Idle Green Threads in Hazelcast Jet

Viliam Ďurina | Apr 18, 2019

Hazelcast Jet is known for its high-performance and this is partially due to it employing green threads. This approach avoids the need for operating system threads, which are expensive to switch. Instead, task switching is performed by the application code in a lightweight way.

What are green threads?

With “normal” threads, you ask the OS to spin one for you and execute your code. The OS takes care of switching them, giving each of the threads a chance to do work for a while. The OS can interrupt the thread’s execution at any point, but saves its state and restores the state of another thread to resume its execution. This is called a context switch and it’s rather expensive in terms of CPU cycles.

With green threads, you have one OS thread for each CPU core that drives multiple green threads. In Jet, the driver is called a cooperative worker and switches between tasklets, which have to cooperate with the worker, hence the name. Tasklets are written in a specific way as they have only one operation (the call() method) and it must execute briefly and not block (*1). This is because the worker cannot interrupt the call() method, nor can it give a chance to another tasklet to execute while the current one is blocked. There’s no OS context switching involved.

The cooperative worker

The switching algorithm is fairly simple; this is a simplified version of it in Jet (full code here):

while (true) {
    boolean madeProgress = false;
    long idleCount = 0;
    for (Tasklet t : tasklets) {
        // let one tasklet do a piece of work       
        madeProgress |=;
    if (madeProgress) {
        idleCount = 0;
    } else {

The worker repeatedly calls the tasklets’ call() method. The method returns whether the tasklet made any progress. In case of processors, it returns true when the processor took anything from the inbox or put anything to the outbox (and few more special cases).

The idle() call is a brief sleep in case none of the workers made progress. In Jet 3.0 it’s between 25 and 1000µs, depending on the idleCount (*2). As you probably can see now, if just one of the tasklets made progress, there won’t be any sleeping at all and we’ll proceed to the next iteration immediately. What this can cause is that even with pretty low traffic, the CPU usage will be quite high, especially if there are many tasklets per worker. For example, if you have many small jobs running in the cluster or if one has many vertices in the DAG (directed acyclic graph).

Take for example this job:

// The source generates Integer items at the desired rate. If rate
// is 1000, one Integer is generated every millisecond.
StreamSource<Integer> source = Sources.streamFromProcessor("src",
        ProcessorMetaSupplier.of(() -> new GeneratorP(rate)));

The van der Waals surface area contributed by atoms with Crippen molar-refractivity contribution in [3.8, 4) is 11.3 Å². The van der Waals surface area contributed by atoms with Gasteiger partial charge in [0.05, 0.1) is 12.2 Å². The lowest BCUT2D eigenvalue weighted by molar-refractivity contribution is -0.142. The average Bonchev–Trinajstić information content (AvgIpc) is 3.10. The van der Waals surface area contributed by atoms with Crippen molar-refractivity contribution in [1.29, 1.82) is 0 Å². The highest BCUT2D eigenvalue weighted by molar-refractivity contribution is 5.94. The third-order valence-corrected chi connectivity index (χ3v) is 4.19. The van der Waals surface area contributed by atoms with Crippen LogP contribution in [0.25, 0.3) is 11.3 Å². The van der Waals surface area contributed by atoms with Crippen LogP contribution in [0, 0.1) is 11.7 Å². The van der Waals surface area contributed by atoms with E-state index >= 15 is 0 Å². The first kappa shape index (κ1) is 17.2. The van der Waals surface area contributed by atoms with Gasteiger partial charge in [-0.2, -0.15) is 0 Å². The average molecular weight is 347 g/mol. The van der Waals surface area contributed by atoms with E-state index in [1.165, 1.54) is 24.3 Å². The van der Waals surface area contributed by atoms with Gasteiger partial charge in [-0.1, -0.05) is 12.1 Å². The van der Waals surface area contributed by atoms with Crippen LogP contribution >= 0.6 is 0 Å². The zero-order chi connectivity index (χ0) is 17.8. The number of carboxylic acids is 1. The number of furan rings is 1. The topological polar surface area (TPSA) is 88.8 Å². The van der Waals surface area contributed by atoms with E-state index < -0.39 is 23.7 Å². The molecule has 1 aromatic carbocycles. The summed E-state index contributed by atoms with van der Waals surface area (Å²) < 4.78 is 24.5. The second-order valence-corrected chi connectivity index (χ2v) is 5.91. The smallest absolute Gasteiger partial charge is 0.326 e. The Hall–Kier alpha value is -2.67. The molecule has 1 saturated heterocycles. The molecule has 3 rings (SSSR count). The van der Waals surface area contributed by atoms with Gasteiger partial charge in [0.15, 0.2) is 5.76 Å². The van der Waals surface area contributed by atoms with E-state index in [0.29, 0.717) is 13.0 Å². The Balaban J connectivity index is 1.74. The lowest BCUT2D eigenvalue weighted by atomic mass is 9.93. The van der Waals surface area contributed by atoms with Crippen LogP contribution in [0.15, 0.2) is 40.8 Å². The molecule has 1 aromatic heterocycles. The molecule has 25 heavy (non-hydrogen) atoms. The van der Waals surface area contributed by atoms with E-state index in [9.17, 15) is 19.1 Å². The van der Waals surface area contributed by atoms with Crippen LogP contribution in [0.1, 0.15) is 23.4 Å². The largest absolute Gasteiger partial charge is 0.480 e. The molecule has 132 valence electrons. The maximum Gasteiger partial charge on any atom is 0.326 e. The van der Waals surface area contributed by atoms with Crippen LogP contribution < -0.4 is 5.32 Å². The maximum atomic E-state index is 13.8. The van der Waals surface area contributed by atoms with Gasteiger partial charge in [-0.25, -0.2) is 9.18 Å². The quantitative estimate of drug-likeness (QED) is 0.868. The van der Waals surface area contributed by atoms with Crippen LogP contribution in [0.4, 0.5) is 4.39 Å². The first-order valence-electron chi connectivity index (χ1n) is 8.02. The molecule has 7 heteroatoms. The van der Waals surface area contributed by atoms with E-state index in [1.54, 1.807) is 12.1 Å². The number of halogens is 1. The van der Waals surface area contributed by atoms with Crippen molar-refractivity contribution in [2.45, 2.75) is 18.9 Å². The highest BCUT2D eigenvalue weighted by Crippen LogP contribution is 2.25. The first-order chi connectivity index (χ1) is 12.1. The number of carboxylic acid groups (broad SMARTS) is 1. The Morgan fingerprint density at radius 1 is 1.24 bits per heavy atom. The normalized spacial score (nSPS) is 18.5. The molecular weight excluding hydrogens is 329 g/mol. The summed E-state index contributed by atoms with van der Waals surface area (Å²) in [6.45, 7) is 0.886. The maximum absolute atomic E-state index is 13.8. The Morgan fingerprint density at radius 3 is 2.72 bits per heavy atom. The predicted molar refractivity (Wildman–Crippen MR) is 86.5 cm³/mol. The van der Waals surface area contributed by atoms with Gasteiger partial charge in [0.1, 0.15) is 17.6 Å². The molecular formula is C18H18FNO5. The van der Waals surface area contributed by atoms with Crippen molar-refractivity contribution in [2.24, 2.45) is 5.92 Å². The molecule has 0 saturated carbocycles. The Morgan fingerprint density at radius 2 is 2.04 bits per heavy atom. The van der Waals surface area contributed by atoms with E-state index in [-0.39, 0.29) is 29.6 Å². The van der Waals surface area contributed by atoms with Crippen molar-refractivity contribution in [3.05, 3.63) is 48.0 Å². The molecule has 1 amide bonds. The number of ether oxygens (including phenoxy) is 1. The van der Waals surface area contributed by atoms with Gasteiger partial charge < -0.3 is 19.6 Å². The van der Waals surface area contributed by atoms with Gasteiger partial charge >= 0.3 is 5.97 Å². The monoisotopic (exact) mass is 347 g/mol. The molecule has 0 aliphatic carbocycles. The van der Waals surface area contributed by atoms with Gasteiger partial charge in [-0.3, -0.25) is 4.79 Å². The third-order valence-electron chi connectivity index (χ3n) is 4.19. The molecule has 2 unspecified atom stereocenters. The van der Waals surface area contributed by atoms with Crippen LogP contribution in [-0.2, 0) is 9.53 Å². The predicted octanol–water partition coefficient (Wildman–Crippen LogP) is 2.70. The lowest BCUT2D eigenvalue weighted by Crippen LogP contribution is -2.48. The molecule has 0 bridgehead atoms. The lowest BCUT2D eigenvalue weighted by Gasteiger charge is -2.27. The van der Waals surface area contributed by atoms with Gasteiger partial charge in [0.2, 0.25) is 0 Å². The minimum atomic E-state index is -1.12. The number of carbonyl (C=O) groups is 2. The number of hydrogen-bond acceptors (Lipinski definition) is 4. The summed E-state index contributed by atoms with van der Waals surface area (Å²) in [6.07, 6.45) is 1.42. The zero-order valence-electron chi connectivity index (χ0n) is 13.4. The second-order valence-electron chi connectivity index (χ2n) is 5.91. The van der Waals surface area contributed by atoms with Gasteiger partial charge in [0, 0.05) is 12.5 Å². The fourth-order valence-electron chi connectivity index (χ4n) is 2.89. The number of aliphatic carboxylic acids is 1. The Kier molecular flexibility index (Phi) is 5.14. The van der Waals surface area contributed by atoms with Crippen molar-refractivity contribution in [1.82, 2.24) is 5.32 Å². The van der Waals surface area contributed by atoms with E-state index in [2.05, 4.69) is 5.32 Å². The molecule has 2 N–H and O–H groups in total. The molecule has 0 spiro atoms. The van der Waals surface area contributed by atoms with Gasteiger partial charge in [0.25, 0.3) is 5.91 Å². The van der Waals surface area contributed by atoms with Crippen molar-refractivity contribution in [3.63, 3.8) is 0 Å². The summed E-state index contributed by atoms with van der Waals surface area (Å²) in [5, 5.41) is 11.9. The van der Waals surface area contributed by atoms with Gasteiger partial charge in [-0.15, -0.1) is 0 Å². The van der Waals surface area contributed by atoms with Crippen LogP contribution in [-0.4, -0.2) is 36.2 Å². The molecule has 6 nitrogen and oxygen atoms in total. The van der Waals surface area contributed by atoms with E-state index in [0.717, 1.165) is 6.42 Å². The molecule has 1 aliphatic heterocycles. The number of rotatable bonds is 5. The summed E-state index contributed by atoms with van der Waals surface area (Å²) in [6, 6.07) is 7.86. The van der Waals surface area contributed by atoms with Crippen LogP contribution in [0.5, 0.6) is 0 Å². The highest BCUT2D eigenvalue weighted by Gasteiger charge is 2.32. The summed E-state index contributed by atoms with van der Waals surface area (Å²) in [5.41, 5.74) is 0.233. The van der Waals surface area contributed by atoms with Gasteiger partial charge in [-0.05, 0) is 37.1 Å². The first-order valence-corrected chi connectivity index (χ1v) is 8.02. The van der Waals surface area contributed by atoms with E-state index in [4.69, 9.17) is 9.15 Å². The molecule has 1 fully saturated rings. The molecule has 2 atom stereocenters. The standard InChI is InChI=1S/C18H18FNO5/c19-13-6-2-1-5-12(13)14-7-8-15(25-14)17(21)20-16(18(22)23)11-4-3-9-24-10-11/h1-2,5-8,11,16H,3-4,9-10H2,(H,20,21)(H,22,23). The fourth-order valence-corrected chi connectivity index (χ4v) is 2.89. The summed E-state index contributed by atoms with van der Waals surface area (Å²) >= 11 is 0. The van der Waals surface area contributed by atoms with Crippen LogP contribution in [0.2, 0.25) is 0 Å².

StreamStage<WindowResult<Long>> stage = p.drawFrom(source)
    // The following `map` stages do nothing, they are here only to
    // increase the cooperative tasklet count. (*3)


I’ve run this job with multiple item rates on a 1-member cluster and a pretty modest m5.large AWS instance. Here are the results:

Rate/s CPU usage[%]
1k 18
10k 23
50k 29
250k 75
500k 96
1m 100

With just 1000 event/s, even though doing almost nothing with the events but moving them around, the CPU usage is close to 20%. At 1m items/s the CPU usage is 100% even though Jet still can push around 5m items/s on this machine.

To cope with this, in Jet 3.0 we introduced a property where you can increase the minimum sleeping time:

<hazelcast-jet xsi_schemaLocation=" hazelcast-jet-config-3.0.xsd"
        <property name="jet.minimum.idle.microseconds">1000</property>

Here are the results with increased minimum sleep time:


As you can see, for 1000 items/s the CPU usage went down from 18% to 1%. For 250k items/s it went down from 75% to 19%.

The flipside of higher sleep times is that larger values cause higher internal latency, but it’s in the realm of milliseconds. That’s why Jet’s default is pretty low. Also, very high values limit the maximum throughput of the job. I cannot tell how much is a “very high value”: the throughput degrades, if upstream processor fills up the output queue buffer before the downstream processor wakes up. Do your own due diligence.

The job used in this test is also a worst case scenario where for this problem: if the 1k items came in bursts, the CPU overhead would be much smaller. But if you see high CPU usage for seemingly low traffic or if you want to save some electricity, you can experiment with this parameter.


(*1) Blocking can be due to I/O operations, waiting for synchronization or sleeping. Tasklets that can’t follow these rules are executed on a dedicated thread.

(*2) We use LockSupport.parkNanos() for sleeping and on Linux the actual sleeping time is by default rounded up to next 50µs. See a blog post by a colleague for more details.

(*3) Sequence of map stages is currently executed by a sequence of vertices in the DAG. In future we plan to fuse them, so the test code used here will not reproduce the issue so well.

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About the Author
Viliam Ďurina

Viliam Ďurina

Viliam is Jet engineer at Hazelcast.